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Tiny Games – the rewards that didn’t make it
by Alex Fleetwood on 03/21/13 08:14:00 am   Expert Blogs   Featured Blogs

The following blog post, unless otherwise noted, was written by a member of Gamasutra’s community.
The thoughts and opinions expressed are those of the writer and not Gamasutra or its parent company.

 

Putting together a Kickstarter, as many have said before me, is a surprising amount of work. We can't wait to show you the video, the page, the stretch goals and the teatowels... But for now, I thought it might be useful, as we stand on the brink of launch, to look back at some of the things that you won't be checking out this Friday.

Rewards, in particular, have gone through many, many drafts, debates and discussions. From the outset, I was very keen on the idea of playful rewards - ones that, as well as bestowing something tangible to take away, made you feel part of a team, or a mission. We drafted a tonne of straightforward-sounding digital and physical rewards, and then thought, no. This is all a bit tame. Let's make it more fun!

A quick trawl through the rewards googledoc turned up such unusable gems as:




THE IMAGINARY PORTRAIT (Limit of 100) £10

We will send you a very badly drawn picture of what we think you look like based solely on your name.

THE TIM AND LINDSEY SPECIAL £22

A special reward, just for all our fans called Tim or Lindsey. We'll send you a ceremonial mug emblazoned with your name and a brief message of thanks from the team. Presuming your name is Tim or Lindsey, of course.

THE SELFLESS BENEFACTOR  (limit of 10) £50

You get absolutely nothing special for purchasing this tier. Nada. However, if all 10 Selfless Benefactor tiers are purchased, every single other backer (but not you) gets the  Tiny Games for Lovely People for free!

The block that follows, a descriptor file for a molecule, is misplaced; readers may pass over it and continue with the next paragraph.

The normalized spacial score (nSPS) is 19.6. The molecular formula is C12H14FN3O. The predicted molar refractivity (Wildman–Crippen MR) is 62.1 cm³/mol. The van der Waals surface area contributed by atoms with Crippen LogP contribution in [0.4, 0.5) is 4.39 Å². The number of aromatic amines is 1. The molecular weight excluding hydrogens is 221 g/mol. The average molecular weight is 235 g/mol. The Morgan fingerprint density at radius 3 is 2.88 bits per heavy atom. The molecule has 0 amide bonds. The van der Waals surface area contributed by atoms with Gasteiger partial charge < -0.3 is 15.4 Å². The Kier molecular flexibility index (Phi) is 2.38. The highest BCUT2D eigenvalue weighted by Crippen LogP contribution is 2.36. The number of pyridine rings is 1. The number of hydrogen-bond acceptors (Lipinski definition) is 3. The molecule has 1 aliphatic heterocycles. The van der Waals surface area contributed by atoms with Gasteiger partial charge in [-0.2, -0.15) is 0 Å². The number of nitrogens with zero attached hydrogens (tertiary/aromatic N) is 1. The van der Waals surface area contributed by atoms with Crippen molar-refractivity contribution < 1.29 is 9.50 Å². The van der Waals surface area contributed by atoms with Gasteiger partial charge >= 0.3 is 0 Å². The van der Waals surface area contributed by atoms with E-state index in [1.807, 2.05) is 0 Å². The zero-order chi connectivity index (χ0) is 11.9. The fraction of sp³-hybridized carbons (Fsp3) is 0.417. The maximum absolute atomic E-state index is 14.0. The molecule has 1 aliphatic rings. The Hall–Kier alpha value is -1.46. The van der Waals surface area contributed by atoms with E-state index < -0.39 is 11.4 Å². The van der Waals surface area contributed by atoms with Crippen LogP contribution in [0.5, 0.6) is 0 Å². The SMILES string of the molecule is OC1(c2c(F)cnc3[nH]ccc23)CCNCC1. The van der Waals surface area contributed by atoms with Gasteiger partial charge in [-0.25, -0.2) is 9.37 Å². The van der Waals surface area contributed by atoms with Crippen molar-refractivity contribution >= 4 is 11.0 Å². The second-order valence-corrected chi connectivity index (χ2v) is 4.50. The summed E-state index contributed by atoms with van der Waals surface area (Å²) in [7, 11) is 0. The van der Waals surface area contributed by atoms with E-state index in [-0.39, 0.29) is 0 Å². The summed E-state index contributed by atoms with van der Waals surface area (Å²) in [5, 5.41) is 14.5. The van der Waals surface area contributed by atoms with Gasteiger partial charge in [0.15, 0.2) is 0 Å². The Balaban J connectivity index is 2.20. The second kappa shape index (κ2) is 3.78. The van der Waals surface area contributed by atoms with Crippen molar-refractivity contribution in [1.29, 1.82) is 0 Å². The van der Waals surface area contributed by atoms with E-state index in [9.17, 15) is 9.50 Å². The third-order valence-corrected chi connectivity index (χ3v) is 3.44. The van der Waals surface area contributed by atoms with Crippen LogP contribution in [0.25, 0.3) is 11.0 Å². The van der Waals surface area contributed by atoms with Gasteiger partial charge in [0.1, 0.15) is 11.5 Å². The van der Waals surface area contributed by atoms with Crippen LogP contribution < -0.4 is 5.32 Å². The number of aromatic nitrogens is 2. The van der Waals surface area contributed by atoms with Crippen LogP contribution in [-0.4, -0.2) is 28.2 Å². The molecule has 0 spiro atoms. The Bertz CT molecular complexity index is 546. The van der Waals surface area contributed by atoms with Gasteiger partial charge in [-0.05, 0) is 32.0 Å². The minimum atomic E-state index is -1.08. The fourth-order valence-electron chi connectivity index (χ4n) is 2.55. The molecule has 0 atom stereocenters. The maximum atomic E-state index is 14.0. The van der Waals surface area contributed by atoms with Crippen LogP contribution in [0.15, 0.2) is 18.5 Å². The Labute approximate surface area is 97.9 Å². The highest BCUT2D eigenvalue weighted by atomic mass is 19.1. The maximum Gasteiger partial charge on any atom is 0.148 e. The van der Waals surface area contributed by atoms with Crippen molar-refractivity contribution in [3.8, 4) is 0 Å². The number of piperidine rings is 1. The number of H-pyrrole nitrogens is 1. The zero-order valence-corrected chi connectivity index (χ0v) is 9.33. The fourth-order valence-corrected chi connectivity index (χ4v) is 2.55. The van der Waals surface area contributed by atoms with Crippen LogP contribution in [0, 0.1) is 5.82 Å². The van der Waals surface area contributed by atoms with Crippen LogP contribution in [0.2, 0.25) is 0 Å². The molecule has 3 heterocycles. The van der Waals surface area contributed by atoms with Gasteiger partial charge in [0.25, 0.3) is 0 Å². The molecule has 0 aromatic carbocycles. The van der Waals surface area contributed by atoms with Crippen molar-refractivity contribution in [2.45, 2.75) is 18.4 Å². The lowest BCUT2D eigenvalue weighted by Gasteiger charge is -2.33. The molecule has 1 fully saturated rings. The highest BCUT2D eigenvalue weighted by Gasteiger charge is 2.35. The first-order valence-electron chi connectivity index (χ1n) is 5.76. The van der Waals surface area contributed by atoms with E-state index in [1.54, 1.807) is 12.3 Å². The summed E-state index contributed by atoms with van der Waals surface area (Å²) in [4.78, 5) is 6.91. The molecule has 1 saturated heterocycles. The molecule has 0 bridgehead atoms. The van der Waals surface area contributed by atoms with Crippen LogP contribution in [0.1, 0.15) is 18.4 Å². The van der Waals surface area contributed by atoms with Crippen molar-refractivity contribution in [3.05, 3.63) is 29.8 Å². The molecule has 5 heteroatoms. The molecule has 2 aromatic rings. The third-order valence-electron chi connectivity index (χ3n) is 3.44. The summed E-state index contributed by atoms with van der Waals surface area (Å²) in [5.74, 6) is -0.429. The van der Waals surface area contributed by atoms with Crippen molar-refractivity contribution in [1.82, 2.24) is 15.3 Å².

THE BLACKMAIL (Limit of 1) £300

Unless someone buys this, we will program the app to occasionally switch to Comic Sans for 24 hours.

 THE BLACKMAIL stuck around in the actual Kickstarter draft for a pretty long time, until a friend gently pointed out that he wasn't going to spring for an app that occasionally borks itself on the offchance that some rich dude is altruistic enough to stop it doing that (thank you James).

There were some much more persistent reward ideas that we were really determined to make work. In particular, we wanted to do something around teams. Designing to create team loyalties been a subject close to our hearts for a long time, and we were pretty sure that a great way to get people backing would be to get them on a team and then encourage others to join it. Surely we could make this work!? This was the final draft:

TEAM RED £8

Back us at this tier, and you're on TEAM RED. You're competing against TEAM GOLD. At the end of the campaign, everyone on the team with the FEWEST members wins a set of four Tiny Games beer mats. Plus you’ll get the ALL THE TINY GAMES reward, regardless of whether you win.  (Shipping free to UK/US, £5 elsewhere.)

 TEAM GOLD £16

Back us at this tier, and you're on TEAM GOLD. You're competing against TEAM RED. At the end of the campaign, everyone on the team with the FEWEST members wins a set of four Tiny Games beer mats.

Fun, right? Well. As you can see, the team-thinking gets pretty gnarly. We have to make you join a team because it's got fewer members, because otherwise one team will race away and no-one will join the other team and the fun ends. But that's not very intuitive, and crucially, doesn't incentivise you to encourage others to join your team. And now your head hurts and you've clicked on another tab in your browser because hey is that a picture of a kitten riding a pug on a surfboard?

Something else also became very apparent. As we got the video together, and polished our description of the project, and shared the draft with friends, it became apparent that fun rewards were actually detracting from the story we wanted to tell - the story of this project. A useful lesson for other would-be Kickstarters - hone your story first, get that up in a draft, and then design the rewards afterwards. Let the rewards support the story of your project, because I don't think there's room for another.


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Comments


Dave Hoskins
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All of those ideas sound like anti-incentives for an individual. I don't get it.

Maria Jayne
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I think that is probably why they didn't make it.

Michael Pianta
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Yeah I kind of like all these as funny ideas, and they do appeal to me in a certain anarchic kind of way, but I can certainly see why they didn't make the cut.


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